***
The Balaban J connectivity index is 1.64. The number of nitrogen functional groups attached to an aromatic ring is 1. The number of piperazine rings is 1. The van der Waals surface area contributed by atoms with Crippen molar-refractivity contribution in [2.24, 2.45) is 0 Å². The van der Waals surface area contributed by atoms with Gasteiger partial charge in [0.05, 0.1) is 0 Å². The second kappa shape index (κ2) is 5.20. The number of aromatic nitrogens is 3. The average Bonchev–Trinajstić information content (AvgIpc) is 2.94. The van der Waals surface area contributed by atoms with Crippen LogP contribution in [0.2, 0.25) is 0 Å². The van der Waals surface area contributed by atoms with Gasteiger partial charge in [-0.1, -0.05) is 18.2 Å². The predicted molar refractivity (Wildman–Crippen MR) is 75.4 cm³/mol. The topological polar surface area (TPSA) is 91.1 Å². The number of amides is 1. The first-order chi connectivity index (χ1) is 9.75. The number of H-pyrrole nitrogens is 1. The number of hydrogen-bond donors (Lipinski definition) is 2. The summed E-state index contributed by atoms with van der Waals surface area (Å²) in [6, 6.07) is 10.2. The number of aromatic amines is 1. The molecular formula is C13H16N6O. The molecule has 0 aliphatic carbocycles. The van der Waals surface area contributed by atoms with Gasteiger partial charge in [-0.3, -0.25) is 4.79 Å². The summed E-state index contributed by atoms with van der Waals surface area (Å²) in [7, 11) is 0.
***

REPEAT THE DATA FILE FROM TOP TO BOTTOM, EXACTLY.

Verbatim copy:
The Balaban J connectivity index is 1.64. The number of nitrogen functional groups attached to an aromatic ring is 1. The number of piperazine rings is 1. The van der Waals surface area contributed by atoms with Crippen molar-refractivity contribution in [2.24, 2.45) is 0 Å². The van der Waals surface area contributed by atoms with Gasteiger partial charge in [0.05, 0.1) is 0 Å². The second kappa shape index (κ2) is 5.20. The number of aromatic nitrogens is 3. The average Bonchev–Trinajstić information content (AvgIpc) is 2.94. The van der Waals surface area contributed by atoms with Crippen LogP contribution in [0.2, 0.25) is 0 Å². The van der Waals surface area contributed by atoms with Gasteiger partial charge in [-0.1, -0.05) is 18.2 Å². The predicted molar refractivity (Wildman–Crippen MR) is 75.4 cm³/mol. The topological polar surface area (TPSA) is 91.1 Å². The number of amides is 1. The first-order chi connectivity index (χ1) is 9.75. The number of H-pyrrole nitrogens is 1. The number of hydrogen-bond donors (Lipinski definition) is 2. The summed E-state index contributed by atoms with van der Waals surface area (Å²) in [6, 6.07) is 10.2. The number of aromatic amines is 1. The molecular formula is C13H16N6O. The molecule has 0 aliphatic carbocycles. The van der Waals surface area contributed by atoms with Gasteiger partial charge in [-0.3, -0.25) is 4.79 Å². The summed E-state index contributed by atoms with van der Waals surface area (Å²) in [7, 11) is 0.